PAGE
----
The Office of Strategic Services, America’s daring World War II-era clandestine operation/spy agency, along with organizations such as Britain’s Special Operations Executive (SOE), set a precedent for taking “high risk, high gain” to a new level. The men and women of the OSS were chosen for their propensity for taking risks to achieve success. Some were captured and some died in their undertakings, both in training and in the real world, but the sacrifices they made ensured that the job was accomplished and the Allies were victorious. The hard choice for the right reason was how they lived. In “Beyond Repair,” CIA veteran and author Charles Faddis opines that not only should the Agency rediscover her roots in the OSS, but it should be scrapped altogether and re-formed as a modern-day version of it.
The book is a few years old—first published in October 2011—but to Faddis and many like him, the message is just as relevant today. Like other “this is busted and this is how we can fix it” books, Faddis offers examples and anecdotes, taking aim at career-rocket station chiefs who let their junior officers take the blame for everything; the reluctance on the part of those in authority to hire, promote, and retain officers who take risk and understand leadership; and even policymakers and senior officials who are willing to jeopardize the mission and risk lives and U.S. national security in order to avoid diplomatic flaps.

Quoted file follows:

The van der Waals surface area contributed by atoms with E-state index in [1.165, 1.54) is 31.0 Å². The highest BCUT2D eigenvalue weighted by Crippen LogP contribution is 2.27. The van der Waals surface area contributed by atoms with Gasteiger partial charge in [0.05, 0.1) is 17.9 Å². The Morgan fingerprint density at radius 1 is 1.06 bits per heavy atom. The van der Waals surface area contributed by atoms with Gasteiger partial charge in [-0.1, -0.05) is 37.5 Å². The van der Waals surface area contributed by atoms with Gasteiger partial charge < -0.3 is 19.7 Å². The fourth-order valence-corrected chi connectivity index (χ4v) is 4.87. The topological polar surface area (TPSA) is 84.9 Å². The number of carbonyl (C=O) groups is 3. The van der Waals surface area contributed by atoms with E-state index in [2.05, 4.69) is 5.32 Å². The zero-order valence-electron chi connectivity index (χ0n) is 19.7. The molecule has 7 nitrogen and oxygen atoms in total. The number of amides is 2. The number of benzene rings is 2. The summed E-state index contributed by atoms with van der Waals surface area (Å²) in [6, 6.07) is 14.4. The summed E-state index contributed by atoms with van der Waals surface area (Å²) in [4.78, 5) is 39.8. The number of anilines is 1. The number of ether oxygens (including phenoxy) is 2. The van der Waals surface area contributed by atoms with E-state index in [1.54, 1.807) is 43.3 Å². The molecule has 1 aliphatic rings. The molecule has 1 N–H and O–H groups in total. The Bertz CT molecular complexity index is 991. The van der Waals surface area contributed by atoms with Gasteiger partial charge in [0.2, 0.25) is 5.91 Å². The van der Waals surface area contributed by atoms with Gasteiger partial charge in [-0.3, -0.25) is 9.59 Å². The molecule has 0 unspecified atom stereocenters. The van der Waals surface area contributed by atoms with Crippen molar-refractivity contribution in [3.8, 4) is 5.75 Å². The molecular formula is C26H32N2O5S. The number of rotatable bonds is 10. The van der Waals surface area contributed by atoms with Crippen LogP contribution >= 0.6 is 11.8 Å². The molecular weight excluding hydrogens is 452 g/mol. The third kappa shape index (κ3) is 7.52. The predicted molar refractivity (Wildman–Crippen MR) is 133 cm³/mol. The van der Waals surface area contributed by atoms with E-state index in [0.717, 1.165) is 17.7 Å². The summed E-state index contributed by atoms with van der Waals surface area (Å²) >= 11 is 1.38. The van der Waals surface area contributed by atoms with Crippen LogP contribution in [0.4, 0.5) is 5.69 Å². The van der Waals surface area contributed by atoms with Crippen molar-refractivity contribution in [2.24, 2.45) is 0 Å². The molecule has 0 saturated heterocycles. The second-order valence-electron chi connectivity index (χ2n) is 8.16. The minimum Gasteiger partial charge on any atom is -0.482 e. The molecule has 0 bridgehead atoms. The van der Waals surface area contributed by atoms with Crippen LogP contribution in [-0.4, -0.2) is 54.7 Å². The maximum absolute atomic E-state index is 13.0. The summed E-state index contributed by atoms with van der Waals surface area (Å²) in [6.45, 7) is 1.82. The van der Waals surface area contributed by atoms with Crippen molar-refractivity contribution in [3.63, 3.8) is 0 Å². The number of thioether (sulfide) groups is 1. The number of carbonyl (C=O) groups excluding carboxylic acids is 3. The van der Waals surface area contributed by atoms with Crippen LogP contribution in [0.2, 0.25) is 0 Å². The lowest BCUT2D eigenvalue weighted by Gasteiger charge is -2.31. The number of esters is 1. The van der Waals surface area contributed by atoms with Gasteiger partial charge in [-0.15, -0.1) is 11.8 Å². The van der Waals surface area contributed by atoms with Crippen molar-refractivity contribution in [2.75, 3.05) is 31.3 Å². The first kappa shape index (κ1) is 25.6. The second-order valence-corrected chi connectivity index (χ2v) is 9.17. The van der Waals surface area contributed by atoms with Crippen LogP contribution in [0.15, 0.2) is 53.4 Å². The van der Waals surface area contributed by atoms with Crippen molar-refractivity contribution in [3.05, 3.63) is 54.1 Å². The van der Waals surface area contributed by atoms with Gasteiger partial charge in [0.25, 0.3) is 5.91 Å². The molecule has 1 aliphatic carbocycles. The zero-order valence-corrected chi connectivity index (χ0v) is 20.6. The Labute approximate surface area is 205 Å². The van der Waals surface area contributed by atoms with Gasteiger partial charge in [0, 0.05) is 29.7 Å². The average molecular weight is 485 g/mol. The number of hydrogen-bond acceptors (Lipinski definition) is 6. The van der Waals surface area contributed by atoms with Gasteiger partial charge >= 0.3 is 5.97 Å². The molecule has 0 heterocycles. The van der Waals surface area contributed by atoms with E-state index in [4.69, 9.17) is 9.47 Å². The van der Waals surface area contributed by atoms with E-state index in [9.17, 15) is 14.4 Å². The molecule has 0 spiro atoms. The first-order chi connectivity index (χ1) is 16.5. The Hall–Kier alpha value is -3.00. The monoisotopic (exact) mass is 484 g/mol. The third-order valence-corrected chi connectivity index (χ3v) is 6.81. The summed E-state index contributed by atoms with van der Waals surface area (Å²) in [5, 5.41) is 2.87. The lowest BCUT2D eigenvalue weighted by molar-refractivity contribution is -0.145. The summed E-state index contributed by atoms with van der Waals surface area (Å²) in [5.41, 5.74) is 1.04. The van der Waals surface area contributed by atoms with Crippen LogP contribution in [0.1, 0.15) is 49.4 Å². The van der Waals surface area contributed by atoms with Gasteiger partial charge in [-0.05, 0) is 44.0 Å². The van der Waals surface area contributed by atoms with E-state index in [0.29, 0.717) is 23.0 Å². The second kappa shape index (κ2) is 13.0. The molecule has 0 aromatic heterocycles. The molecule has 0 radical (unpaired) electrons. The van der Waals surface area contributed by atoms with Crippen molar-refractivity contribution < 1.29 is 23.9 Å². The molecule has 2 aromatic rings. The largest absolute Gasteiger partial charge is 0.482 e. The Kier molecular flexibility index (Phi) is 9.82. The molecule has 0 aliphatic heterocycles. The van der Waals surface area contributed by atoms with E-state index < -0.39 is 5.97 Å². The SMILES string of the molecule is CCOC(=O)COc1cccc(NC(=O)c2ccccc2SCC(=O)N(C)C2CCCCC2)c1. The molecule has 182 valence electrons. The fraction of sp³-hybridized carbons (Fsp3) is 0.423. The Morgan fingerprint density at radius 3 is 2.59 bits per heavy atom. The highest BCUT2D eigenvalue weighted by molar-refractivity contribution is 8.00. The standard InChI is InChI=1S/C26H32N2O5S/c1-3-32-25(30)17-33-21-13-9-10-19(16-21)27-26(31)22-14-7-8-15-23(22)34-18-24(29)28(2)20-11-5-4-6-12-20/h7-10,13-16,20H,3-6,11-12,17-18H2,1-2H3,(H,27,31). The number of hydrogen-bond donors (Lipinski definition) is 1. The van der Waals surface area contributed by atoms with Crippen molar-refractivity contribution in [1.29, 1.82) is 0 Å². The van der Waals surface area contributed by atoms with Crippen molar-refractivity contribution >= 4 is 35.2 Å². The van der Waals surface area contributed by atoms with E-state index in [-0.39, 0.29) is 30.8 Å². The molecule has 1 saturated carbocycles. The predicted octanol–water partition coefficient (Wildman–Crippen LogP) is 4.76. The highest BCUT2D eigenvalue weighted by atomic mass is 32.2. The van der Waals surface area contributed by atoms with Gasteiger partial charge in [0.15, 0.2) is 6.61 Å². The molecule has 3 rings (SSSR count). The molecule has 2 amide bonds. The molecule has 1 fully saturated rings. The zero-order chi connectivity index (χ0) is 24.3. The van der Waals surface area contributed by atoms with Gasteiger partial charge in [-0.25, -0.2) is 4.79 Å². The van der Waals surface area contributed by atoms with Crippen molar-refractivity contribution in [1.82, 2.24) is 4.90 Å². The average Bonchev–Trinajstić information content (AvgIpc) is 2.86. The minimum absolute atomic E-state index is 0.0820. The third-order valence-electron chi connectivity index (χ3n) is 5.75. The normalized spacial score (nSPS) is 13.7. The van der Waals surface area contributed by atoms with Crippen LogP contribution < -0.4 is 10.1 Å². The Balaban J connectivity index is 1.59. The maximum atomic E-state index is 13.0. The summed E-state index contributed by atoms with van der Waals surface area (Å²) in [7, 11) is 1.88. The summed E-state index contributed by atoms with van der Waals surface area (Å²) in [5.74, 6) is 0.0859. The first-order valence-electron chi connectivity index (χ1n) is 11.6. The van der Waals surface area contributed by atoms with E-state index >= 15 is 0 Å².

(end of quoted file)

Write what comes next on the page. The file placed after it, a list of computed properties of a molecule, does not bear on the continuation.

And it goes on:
Also, like other books, Faddis stresses that “Beyond Repair” is not an attack on the men and women of the now and former Directorate of Operations, or DO (and in-between, the national Clandestine Service), noting that not only do they not do the job for money or recognition, but they take it on because they recognize that “monsters” do exist in the world, and that someone must be willing to stand up to them. Faddis knows about service, having been an Army combat arms and JAG officer before serving over 20 years as a case officer (today’s operations officer, OO) with the Central Intelligence Agency.
He also makes it clear that in no way is he arguing against the existence of a centralized U.S. HUMINT (human intelligence) collection apparatus. He recognizes that, whether by design or shortcoming, the time gap between the emergence of a threat and its recognition by intelligence agencies has drastically widened and that the world is paying the price for it. Finally, he believes that the Agency—more specifically, the DO—is damaged and that simply “fixing” it won’t help, it must be replaced. Now.